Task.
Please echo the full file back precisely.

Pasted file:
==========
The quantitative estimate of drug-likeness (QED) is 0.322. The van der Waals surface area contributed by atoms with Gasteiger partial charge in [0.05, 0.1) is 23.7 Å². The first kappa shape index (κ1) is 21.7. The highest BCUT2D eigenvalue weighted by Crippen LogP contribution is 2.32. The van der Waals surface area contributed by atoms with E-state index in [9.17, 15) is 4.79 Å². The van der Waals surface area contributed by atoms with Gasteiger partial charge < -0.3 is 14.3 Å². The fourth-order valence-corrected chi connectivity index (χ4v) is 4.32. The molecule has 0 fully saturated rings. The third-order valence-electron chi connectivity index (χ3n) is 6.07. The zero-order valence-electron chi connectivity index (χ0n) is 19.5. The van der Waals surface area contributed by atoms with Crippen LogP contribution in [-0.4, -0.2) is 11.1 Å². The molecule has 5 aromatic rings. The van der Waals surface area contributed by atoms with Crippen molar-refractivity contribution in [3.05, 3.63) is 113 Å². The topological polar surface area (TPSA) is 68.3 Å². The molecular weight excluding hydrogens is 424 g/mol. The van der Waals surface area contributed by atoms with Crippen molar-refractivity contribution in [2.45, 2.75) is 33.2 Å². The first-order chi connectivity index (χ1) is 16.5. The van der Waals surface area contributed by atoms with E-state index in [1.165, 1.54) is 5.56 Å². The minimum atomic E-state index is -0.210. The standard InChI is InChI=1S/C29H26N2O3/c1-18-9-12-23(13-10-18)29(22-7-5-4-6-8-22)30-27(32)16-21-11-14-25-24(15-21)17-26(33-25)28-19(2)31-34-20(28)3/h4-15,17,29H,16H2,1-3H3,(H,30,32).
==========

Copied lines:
The quantitative estimate of drug-likeness (QED) is 0.322. The van der Waals surface area contributed by atoms with Gasteiger partial charge in [0.05, 0.1) is 23.7 Å². The first kappa shape index (κ1) is 21.7. The highest BCUT2D eigenvalue weighted by Crippen LogP contribution is 2.32. The van der Waals surface area contributed by atoms with E-state index in [9.17, 15) is 4.79 Å². The van der Waals surface area contributed by atoms with Gasteiger partial charge < -0.3 is 14.3 Å². The fourth-order valence-corrected chi connectivity index (χ4v) is 4.32. The molecule has 0 fully saturated rings. The third-order valence-electron chi connectivity index (χ3n) is 6.07. The zero-order valence-electron chi connectivity index (χ0n) is 19.5. The van der Waals surface area contributed by atoms with Crippen LogP contribution in [-0.4, -0.2) is 11.1 Å². The molecule has 5 aromatic rings. The van der Waals surface area contributed by atoms with Crippen molar-refractivity contribution in [3.05, 3.63) is 113 Å². The topological polar surface area (TPSA) is 68.3 Å². The molecular weight excluding hydrogens is 424 g/mol. The van der Waals surface area contributed by atoms with Crippen molar-refractivity contribution in [2.45, 2.75) is 33.2 Å². The first-order chi connectivity index (χ1) is 16.5. The van der Waals surface area contributed by atoms with E-state index in [1.165, 1.54) is 5.56 Å². The minimum atomic E-state index is -0.210. The standard InChI is InChI=1S/C29H26N2O3/c1-18-9-12-23(13-10-18)29(22-7-5-4-6-8-22)30-27(32)16-21-11-14-25-24(15-21)17-26(33-25)28-19(2)31-34-20(28)3/h4-15,17,29H,16H2,1-3H3,(H,30,32).